As described in my earlier post and a splendid Wall Street Journal piece by my colleague Lloyd Cohen, some members of the GMU faculty strenuously oppose the renaming of GMU School of Law after the late Justice Antonin Scalia, and the Faculty Senate has passed a resolution to that effect. The mau-mau artists have somehow managed to convey the impression that faculty opposition includes members of the law faculty. That is emphatically not so. As of May 12, the law faculty unanimously approved a resolution in support of the renaming, and in protest against the GMU Faculty Senate’s shameful agitation. Res…
The following remarks were the prepared text of remarks delivered to the George Mason University Faculty Senate during the deliberations on May 4, 2016 regarding a proposed Resolution by the Faculty Senate that expresses “Concerns” regarding the record $30 million gift received by the law school on the condition that law school bear the name of the late United States Supreme Court Justice Antonin Scalia. These remarks were co-authored by Professors Todd Zywicki and Lloyd Cohen and delivered by Cohen to the body. The language of the proposed resolution is available here.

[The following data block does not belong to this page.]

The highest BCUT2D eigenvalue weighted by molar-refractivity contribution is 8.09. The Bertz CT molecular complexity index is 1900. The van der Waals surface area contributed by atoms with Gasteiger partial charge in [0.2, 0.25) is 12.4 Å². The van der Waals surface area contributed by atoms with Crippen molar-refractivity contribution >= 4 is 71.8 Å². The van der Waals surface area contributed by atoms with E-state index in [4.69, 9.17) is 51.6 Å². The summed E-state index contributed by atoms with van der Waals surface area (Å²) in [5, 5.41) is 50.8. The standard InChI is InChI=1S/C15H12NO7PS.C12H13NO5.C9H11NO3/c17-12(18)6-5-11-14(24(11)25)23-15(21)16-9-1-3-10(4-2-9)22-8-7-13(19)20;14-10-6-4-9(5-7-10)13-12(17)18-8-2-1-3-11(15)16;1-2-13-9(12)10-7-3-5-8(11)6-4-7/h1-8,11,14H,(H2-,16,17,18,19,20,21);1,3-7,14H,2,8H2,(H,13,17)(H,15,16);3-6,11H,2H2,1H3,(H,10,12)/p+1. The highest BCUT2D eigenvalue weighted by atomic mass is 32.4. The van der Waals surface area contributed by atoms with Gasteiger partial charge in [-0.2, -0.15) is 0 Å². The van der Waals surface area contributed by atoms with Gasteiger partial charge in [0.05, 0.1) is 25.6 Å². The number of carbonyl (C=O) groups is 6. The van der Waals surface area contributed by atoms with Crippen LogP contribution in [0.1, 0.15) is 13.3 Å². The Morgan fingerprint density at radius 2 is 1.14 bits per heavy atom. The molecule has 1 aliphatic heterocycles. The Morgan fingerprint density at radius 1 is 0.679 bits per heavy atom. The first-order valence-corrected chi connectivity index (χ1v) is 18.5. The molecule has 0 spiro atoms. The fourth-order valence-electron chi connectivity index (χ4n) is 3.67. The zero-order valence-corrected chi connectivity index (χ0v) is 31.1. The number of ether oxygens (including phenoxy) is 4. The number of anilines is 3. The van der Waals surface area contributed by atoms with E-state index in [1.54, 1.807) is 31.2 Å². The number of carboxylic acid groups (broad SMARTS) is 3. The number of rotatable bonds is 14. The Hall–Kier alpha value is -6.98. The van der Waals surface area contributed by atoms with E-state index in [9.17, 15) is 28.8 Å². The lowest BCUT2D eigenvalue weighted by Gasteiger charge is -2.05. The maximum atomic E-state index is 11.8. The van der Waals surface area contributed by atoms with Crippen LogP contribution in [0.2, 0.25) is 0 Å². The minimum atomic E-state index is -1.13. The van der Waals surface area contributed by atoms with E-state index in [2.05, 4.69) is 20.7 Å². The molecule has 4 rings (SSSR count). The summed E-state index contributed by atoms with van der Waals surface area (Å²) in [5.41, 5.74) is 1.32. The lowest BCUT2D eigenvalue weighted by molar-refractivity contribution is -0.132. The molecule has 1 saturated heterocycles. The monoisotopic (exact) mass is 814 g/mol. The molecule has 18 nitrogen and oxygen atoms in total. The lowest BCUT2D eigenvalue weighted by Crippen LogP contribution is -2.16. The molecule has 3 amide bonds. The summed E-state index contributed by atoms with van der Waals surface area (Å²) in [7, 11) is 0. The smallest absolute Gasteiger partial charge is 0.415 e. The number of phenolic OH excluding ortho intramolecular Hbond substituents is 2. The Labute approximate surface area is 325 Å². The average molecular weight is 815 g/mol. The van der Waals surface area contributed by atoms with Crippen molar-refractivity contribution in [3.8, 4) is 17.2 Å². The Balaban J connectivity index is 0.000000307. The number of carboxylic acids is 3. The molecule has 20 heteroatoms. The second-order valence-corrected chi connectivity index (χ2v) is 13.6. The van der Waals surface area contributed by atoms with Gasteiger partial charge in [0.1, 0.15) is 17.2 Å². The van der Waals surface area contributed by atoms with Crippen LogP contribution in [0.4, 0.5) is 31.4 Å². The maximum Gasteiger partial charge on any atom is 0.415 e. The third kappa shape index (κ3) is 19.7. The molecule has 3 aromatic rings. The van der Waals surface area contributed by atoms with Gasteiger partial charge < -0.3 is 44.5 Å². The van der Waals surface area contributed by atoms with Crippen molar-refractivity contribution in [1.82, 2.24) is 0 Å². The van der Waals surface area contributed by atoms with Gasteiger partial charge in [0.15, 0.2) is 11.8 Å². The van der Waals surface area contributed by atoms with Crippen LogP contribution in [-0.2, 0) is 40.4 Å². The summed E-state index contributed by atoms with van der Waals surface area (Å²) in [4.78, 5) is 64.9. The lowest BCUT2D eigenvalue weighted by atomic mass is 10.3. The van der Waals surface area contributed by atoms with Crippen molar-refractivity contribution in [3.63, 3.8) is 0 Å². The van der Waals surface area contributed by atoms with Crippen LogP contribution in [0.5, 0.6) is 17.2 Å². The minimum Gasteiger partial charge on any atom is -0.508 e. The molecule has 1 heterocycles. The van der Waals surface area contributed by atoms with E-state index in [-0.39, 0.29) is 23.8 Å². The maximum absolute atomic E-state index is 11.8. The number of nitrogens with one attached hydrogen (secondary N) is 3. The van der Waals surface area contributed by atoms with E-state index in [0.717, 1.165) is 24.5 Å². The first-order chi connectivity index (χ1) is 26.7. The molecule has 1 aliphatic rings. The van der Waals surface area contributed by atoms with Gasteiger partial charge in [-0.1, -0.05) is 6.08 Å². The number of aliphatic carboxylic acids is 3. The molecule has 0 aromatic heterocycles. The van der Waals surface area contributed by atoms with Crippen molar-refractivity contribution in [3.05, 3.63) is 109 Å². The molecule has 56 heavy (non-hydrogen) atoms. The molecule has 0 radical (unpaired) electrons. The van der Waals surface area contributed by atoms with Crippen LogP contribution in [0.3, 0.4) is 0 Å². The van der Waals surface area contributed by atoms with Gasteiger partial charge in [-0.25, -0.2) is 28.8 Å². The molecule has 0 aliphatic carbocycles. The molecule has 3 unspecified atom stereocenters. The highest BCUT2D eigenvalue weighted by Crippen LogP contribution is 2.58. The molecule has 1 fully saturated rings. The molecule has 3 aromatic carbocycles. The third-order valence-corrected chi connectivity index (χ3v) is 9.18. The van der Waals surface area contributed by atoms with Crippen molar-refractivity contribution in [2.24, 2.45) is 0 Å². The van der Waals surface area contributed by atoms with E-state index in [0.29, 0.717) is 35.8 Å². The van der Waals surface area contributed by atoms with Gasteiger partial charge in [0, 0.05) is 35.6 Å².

The proposed renaming of my law school—heretofore GMU School of Law, henceforth Antonin Scalia Law School—has met with resistance among faculty members elsewhere at GMU. My colleague Lloyd Cohen has described the contretemps and ably defended both Justice Scalia and the renaming decision in the Wall Street Journal.
What of the opposition?
In response to a recent post of mine, Mark Pulliam asks: “How and when did higher education administration in America become completely captured by knaves, fools, and cowards?” Great question. “Completely” doesn’t quite capture it: Purdue and Baylor and Hillsdale are run by responsible, courageous people. Conversely, Mark’s question doesn’t quite capture GMU. “Just last evening,” GMU President Cabrera breathed in his missive to the GMU “community,” a “racially offensive” picture was found in a residence hall that was “demeaning, dehumanizing, and unfit for our community.” That picture appears nearby. Nobody at GMU—not any students’ association, not nobody—has been able to…
Last Friday, the following missive (sent, I believe, to the entire George Mason University “community”) landed in my inbox:
Racism has no place at George Mason University.